11. Social Capital and Higher Education: Network Resources, Outcomes, and Opportunities
JAMES BRIDGEFORTH AND STEPHANIE M. MCCLURE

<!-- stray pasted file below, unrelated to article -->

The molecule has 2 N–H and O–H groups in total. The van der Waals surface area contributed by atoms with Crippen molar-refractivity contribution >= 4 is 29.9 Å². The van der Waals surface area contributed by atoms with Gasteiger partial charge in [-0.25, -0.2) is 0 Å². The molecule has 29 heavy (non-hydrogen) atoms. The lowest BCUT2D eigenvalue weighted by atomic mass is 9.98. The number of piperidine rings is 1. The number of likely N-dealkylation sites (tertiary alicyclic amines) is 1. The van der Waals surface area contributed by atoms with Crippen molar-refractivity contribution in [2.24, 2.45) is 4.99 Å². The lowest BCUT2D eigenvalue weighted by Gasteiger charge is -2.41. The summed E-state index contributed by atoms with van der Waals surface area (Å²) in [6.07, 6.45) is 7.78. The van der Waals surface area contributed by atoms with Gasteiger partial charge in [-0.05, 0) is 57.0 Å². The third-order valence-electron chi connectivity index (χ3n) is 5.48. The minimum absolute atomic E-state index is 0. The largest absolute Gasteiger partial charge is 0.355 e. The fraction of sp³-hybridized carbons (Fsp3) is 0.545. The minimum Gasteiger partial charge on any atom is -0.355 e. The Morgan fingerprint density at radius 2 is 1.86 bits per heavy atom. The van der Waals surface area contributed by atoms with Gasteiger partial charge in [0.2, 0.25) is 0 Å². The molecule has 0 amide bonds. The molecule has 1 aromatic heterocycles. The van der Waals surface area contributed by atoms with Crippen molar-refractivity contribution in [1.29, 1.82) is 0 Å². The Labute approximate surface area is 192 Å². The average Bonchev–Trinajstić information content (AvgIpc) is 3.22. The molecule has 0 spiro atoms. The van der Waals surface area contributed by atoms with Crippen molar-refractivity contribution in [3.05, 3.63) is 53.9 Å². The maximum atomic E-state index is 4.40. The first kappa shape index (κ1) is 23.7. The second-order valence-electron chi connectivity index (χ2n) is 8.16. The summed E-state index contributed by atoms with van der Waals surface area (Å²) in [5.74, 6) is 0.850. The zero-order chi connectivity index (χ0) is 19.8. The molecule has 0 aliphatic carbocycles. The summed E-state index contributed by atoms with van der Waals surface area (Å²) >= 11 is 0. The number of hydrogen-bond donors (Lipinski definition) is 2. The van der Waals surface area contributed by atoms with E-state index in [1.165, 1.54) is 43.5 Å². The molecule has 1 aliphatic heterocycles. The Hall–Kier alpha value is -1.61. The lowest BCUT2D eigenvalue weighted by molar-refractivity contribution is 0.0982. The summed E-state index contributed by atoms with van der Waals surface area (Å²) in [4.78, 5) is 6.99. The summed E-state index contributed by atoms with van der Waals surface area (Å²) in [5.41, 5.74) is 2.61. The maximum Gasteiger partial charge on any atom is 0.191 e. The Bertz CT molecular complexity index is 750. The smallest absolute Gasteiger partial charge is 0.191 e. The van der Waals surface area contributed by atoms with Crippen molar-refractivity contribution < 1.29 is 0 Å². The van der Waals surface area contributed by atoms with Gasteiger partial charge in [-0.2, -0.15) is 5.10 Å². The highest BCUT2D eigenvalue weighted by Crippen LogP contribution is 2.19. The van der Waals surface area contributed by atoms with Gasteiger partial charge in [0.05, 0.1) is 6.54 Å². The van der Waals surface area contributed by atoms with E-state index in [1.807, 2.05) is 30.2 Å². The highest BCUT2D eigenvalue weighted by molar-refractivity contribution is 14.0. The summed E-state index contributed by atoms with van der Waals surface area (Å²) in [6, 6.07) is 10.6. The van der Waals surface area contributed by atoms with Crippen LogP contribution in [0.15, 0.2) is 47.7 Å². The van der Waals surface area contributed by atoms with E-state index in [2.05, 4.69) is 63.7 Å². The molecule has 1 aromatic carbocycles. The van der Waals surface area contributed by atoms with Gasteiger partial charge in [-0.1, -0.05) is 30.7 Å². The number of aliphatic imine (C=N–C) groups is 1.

In the March 2007 edition of its alumni magazine, the University of Georgia featured a profile of alumnus Hal Bosworth with the title “Happy Accidents.” The profile shared how Bosworth had graduated with a business degree from UGA but little sense of direction in his life. His mom instructed him to go see the man who was president of the company Bosworth’s father had been president of prior to his death. Even though he attended the meeting in jeans and a T-shirt, he left with a job and loan for a suit (Simmons, 2007). The story describes this as one of several “happy accidents” in Bosworth’s biography, but most readers would agree that more than serendipity was at play. Instead, the story reinforces the aphorism “It’s not what you know, it’s who you know.” In higher education, in particular, an arena focused on knowledge acquisition and generation, the role of social capital and social networks in student success, pre- and post-college, is a challenge to the meritocratic ideal. It is nonetheless a demonstrably powerful influence in the world of academe.
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